Whilst taking pictures using digital photography does not require traditional film and processing, there is a range of photographic quality paper available which you can print digitally recorded images onto, using either a laser or inkjet printer. When purchasing a printer it is worth comparing the cost of consumables such as printer ink, though you might prefer to use one of the online print services. If you have good quality digital images that you would like to display as art work you might also consider having them printed onto canvas. Whilst you might not have the equipment and materials to do this at home yourself, there are services available which can have your photographs printed onto canvas and framed. Particularly if you intend taking many pictures that you will look through at a later date, for example when going on holiday, you should carry removable memory cards on which to store the photographs you have taken. Other things to consider might be an album in which to display pictures that you have printed out, a suitable protective case or bag in which to carry your camera and accessories, chargers with suitable adapters and perhaps a waterproof case to provide your camera with additional protection from the elements when taking pictures outside.
Techniques of photography
When taking photographs it is important to choose an appropriate background and have good lighting. Using a plain white, black or coloured background can produce good results, focusing the viewers attention on the work being photographed, whilst placing your work in a suitable setting can provide scale and context. Although you could use photographic software on your computer to improve the quality of your pictures, low light levels and shadows will effect the images you produce. Taking photographs outside will give you the benefit of natural light and if the sun is high in the sky shadows will be less of an issue, though if necessary you could use a reflective surface to eliminate shadows. When photographing your work inside, using a light box can give good results and you should use white halogen lights, to avoid the yellow hue of ordinary lighting.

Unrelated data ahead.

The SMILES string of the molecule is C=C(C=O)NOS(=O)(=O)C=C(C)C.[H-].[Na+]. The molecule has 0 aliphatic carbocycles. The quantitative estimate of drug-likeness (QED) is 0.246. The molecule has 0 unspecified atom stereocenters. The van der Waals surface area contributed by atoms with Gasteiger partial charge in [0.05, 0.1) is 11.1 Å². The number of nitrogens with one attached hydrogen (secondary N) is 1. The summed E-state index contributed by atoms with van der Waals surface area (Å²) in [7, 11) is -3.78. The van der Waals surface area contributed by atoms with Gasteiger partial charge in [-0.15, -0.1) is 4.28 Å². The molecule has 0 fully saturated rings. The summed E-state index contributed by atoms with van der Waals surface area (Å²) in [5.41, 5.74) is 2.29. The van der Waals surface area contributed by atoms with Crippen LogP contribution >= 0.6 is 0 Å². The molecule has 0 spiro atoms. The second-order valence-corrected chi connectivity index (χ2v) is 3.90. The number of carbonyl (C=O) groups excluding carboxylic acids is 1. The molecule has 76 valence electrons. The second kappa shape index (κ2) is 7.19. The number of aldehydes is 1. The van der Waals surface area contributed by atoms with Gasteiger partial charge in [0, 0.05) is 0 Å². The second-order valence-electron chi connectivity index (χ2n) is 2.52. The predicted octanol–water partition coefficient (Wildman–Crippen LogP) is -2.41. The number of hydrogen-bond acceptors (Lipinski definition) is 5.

Tips and tricks of photography
Whilst photographic editing software can be used to produce many effects, you might also like to use lens filters to modify light before it passes through the camera lens, for example when photographing outside if light conditions are not ideal. Commonly used lens filters include polarising filters which reduce reflections and improve colour contrast, UV filters which help to protect the lens from environmental damage caused by moisture, scratching or dust, a close up filter for use when taking macro photographs and a range of special effects filters. Filters can also be used in conjunction with editing software to obtain the desired results.
Ideas and inspiration for photography
Along with supporting text, members of UKCraftFairs can include photographs within their listing page to help with the promotion of their arts and crafts work. When people are able to look at and handle your work at an arts and crafts event, they can appreciate its quality and you can talk to them about it. However when people see pictures of your work online and read the supporting text, their impressions are formed by how they make them think and feel. It is important therefore when showcasing your work online to attract interest by using both suitable text and good quality photographs. You might choose to employ the services of a professional photographer. Alternatively if you possess the necessary skill and equipment and have a large changing range of work, you might prefer to take the pictures yourself.